These methods are still popular in materials science, metallurgy and petrology where shapes of e. Such geometrical models make it possible to extract additional information including numbers of crystals. However, they are extremely sensitive to departures from the assumptions.

In the classical examples listed above, the target quantities were relative densities: volume fraction, surface area per unit volume, and length per unit volume. Often we are more interested in total quantities such as the total surface area of the lung's gas exchange surface, or the total length of capillaries in the brain. Sampling principles also make it possible to estimate total quantities such as the total surface area of lung. Using techniques such as systematic sampling and cluster sampling we can effectively sample a fixed fraction of the entire material without the need to delineate a reference volume.

This allows us to extrapolate from the sample to the entire material, to obtain estimates of total quantities such as the absolute surface area of lung and the absolute number of cells in the brain. Undergraduate Program.


Courses: Schedules and Links. Neuroscience-related programs at NYU. Lectures and readings cover basic biophysics and cellular, molecular, and developmental neuroscience. Lectures and readings concentrate on neural regulation of sensory and motor systems. The first semester includes histology and cellular and molecular neuroscience. The second semester includes neuroanatomy, sensory neurophysiology, modern neuroanatomical tracer techniques, psychophysics, and computational neuroscience. Lectures, readings, and laboratory exercises cover neuroanatomy, cognitive neuroscience, learning, memory, and emotion.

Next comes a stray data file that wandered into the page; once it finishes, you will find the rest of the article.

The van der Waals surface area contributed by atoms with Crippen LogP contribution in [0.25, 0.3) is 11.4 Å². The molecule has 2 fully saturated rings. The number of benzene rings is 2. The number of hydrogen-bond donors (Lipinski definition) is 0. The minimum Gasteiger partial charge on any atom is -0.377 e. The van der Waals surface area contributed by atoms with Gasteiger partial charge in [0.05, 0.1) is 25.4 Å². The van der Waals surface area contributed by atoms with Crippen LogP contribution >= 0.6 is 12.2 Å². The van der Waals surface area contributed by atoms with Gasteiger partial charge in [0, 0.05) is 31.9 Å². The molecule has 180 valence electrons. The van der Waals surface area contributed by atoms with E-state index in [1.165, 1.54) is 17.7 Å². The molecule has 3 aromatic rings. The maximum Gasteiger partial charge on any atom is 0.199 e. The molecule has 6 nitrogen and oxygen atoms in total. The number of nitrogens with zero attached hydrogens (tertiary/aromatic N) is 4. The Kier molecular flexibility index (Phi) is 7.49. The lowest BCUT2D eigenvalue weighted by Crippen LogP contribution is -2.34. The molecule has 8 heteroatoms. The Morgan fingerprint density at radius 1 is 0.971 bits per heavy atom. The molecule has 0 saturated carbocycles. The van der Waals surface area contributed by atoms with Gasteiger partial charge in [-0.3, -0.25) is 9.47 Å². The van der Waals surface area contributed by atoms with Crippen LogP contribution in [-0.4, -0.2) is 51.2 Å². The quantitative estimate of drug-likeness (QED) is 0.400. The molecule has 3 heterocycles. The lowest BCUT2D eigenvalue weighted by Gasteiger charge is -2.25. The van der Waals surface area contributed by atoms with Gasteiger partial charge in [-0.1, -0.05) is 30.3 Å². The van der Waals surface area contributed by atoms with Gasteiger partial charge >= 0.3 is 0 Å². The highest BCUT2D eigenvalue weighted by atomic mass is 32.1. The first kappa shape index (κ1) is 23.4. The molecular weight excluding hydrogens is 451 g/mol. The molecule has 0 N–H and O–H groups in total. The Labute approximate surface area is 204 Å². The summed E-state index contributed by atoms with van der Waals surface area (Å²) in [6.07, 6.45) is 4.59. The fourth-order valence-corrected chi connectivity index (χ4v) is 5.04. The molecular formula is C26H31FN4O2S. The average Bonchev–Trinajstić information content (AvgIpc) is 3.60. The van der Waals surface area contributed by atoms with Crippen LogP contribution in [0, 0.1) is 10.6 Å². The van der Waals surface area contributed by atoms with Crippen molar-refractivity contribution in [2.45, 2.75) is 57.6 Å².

Lecture, readings, and homework exercises cover basic mathematical techniques for analysis and modeling of neural systems. Students participate in the research activities in several different laboratories to learn current questions and techniques in neuroscience. We will approach these issues from multiple perspectives, drawing on theoretical, behavioral, and neural data from economics, psychology, and neurobiology. Major topics include: decision under risk and uncertainty; multiplayer interactions and social preferences; the role of learning in evaluating options; and choice mechanisms.

Each week a different disorder will be addressed in a 2.

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Part of each class session will include an overview by a clinical expert, who will provide a clinical understanding of the disease, including signs and symptoms. A second part will be given by a scientist who does basic research in the field, who will discuss experimental strategies and current hypotheses about pathophysiological mechanisms at the cellular and genetic level. Readings will be provided from each of these experts for each topic. Topics may include post-traumatic stress disorder, Autism, Parkinson's disease, epilepsy, addiction, and schizophrenia. Special Topics Courses: These are advanced 3 point seminars led by the faculty to provide in-depth consideration of specific topic areas in neural science.

Priority is given to doctoral students in neural science but others may be able to register if they meet the pre-requisites and there is room in the course.